Leg warmers. Banana clips. Jean jackets. As a child of the eighties, I considered receiving each of these a huge achievement…for that moment, anyways.
Only one of these remains in my possession – the jean jacket bought in 1991 as the music world was moving from hair bands to grunge. Though worn and torn at one of the shoulders, as I discovered while dressing for last year’s Bruce Springsteen concert, I cannot bear to rid myself of it.
After a torturous shopping session, Mom decided that my sister should be the one to accompany me on the mission for a new spring jacket as I turned fifteen. After all, my sister was much less removed from fifteen than Mom, right? She knew what I really wanted – that jean jacket – just as she must have coveted those Dr. Scholl’s clogs a decade earlier. (You see, as much as I am a child of the eighties, my sister is a child of the seventies…)
I cannot remember doing much shopping with my sister after the search for the jean jacket. Soon, she became busy with going back to school and having children. Even as I chose to attend college in the small city where she lived and also attended college, it didn’t happen often enough for me to remember. To be honest, though, as I wore that jean jacket while Homecoming float building or during pub crawls, I could not escape the thought of my sister across town as she was building her family.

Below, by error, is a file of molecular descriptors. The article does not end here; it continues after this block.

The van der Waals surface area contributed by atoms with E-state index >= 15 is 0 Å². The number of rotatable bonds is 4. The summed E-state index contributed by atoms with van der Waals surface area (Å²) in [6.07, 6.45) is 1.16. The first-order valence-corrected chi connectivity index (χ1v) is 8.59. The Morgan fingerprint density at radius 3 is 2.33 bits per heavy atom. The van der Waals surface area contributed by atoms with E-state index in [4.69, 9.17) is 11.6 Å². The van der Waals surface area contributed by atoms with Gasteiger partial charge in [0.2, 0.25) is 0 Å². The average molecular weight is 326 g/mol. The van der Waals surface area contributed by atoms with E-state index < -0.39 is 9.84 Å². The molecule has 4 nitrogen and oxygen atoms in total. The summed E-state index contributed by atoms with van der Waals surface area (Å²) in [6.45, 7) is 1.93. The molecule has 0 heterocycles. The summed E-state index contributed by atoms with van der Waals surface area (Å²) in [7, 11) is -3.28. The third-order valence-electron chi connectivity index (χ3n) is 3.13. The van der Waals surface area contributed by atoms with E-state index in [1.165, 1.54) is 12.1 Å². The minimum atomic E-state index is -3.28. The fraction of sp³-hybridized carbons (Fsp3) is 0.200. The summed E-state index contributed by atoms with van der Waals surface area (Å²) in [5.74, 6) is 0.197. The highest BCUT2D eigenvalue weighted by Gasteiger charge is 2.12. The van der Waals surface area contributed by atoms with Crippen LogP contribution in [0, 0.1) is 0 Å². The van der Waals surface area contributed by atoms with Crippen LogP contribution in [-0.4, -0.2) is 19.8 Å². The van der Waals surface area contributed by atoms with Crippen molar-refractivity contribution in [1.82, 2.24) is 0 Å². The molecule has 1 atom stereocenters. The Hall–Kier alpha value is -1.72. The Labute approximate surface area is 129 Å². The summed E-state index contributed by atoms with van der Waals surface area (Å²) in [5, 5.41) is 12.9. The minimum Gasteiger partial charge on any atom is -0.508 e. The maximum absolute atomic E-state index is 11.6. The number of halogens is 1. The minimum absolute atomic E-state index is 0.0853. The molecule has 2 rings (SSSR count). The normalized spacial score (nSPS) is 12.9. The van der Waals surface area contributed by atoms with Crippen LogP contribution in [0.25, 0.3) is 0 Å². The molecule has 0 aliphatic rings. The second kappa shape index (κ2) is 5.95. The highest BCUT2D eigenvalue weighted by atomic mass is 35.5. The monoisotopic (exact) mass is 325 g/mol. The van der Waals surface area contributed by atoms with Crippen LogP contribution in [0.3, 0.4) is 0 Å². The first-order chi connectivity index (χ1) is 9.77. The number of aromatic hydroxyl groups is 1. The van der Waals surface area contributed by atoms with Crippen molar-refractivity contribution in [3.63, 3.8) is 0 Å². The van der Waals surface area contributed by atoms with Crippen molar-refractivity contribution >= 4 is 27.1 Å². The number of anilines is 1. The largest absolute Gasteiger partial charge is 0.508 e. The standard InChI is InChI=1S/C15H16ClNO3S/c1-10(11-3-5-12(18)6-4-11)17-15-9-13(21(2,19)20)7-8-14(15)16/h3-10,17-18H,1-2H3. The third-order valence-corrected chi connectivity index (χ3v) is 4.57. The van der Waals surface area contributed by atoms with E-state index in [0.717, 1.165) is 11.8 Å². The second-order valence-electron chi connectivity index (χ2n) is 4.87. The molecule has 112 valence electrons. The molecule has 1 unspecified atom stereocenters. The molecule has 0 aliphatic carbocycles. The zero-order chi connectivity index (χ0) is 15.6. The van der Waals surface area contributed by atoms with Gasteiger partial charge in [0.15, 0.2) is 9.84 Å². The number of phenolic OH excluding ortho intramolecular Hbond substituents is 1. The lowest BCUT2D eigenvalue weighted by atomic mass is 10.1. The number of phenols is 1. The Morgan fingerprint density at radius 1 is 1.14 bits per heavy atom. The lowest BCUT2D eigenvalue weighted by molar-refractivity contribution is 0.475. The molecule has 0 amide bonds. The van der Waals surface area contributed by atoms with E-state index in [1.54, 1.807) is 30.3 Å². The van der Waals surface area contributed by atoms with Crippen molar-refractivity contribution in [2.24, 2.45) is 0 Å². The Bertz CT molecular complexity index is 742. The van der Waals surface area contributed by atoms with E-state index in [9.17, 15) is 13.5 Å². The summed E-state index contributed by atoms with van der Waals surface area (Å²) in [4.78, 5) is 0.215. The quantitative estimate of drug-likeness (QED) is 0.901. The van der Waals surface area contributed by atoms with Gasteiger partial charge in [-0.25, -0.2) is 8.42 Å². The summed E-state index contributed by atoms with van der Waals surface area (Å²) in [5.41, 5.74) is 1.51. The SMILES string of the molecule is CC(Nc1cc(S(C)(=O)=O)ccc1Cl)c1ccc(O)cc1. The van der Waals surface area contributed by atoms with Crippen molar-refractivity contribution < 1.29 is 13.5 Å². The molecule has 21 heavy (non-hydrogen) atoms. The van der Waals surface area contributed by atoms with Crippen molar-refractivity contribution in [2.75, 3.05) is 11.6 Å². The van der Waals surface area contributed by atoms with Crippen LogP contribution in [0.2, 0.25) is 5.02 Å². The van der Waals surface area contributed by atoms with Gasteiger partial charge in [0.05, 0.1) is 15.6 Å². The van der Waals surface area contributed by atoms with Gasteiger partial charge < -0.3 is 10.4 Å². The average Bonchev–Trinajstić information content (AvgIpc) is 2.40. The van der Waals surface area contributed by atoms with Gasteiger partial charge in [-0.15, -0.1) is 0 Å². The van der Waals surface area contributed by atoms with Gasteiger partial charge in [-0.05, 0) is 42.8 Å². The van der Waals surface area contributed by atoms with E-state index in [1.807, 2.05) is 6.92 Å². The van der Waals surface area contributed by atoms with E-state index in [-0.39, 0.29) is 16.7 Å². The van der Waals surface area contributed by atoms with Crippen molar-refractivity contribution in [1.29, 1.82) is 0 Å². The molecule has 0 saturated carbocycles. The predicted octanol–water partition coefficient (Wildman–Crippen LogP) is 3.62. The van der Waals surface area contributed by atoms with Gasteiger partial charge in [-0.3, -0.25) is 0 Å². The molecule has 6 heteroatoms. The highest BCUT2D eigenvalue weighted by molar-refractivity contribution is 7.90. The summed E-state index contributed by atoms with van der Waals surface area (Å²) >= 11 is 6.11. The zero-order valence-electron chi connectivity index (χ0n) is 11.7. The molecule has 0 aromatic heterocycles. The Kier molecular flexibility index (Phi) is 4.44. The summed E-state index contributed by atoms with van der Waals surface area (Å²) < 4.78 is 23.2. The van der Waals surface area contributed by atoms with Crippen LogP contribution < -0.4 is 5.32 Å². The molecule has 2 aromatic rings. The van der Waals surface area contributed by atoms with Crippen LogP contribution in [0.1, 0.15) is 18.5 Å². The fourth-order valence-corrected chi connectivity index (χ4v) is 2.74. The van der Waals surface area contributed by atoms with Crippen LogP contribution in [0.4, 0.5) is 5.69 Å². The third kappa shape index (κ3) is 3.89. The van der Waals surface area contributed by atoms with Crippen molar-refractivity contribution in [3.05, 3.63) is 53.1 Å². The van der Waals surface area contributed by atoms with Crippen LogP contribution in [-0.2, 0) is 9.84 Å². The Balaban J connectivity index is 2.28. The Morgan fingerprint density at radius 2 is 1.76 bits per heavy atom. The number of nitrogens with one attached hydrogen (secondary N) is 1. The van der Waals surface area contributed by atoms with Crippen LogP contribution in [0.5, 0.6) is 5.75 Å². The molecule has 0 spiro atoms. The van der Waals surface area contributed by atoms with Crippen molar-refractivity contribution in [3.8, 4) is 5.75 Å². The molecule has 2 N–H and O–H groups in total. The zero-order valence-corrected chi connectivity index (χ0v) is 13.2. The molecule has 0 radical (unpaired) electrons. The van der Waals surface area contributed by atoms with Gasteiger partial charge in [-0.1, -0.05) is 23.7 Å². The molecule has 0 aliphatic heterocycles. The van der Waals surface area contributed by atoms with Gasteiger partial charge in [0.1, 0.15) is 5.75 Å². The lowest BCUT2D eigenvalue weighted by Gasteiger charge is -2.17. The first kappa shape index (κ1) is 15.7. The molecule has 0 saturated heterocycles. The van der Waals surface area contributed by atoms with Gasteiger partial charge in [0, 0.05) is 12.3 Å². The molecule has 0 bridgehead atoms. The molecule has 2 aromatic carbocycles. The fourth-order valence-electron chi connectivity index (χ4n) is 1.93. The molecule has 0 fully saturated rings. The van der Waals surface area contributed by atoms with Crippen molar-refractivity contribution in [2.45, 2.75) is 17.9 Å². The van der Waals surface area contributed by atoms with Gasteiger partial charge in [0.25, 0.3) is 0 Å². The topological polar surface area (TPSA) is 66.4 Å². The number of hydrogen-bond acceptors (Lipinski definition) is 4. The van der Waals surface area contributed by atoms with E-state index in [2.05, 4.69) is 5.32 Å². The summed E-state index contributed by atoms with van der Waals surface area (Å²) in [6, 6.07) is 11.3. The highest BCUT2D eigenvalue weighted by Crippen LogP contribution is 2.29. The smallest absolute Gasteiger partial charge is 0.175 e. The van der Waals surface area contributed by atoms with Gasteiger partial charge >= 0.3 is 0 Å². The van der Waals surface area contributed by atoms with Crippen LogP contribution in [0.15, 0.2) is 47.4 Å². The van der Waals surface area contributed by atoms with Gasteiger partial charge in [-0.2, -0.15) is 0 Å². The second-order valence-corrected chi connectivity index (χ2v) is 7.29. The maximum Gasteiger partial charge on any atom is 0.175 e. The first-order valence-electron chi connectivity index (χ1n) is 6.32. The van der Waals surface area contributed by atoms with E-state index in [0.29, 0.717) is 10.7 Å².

Immediately following those college years, I moved a thousand miles away. There were years when the jacket didn’t fit me physically due to weight gain. There were years when it didn’t fit me emotionally as we struggled to build an adult relationship as sisters.
I cannot separate myself from it, I cannot toss it in a garbage bag, no matter how worn and torn it becomes. The jean jacket reminds me of my big sister. It smells like her, it feels like her.
(This is written for Genie’s Living Out Loud project, this month’s theme being a favorite piece of clothing, or jewelry, or shoes…and why we are attached to the good memories it brings.)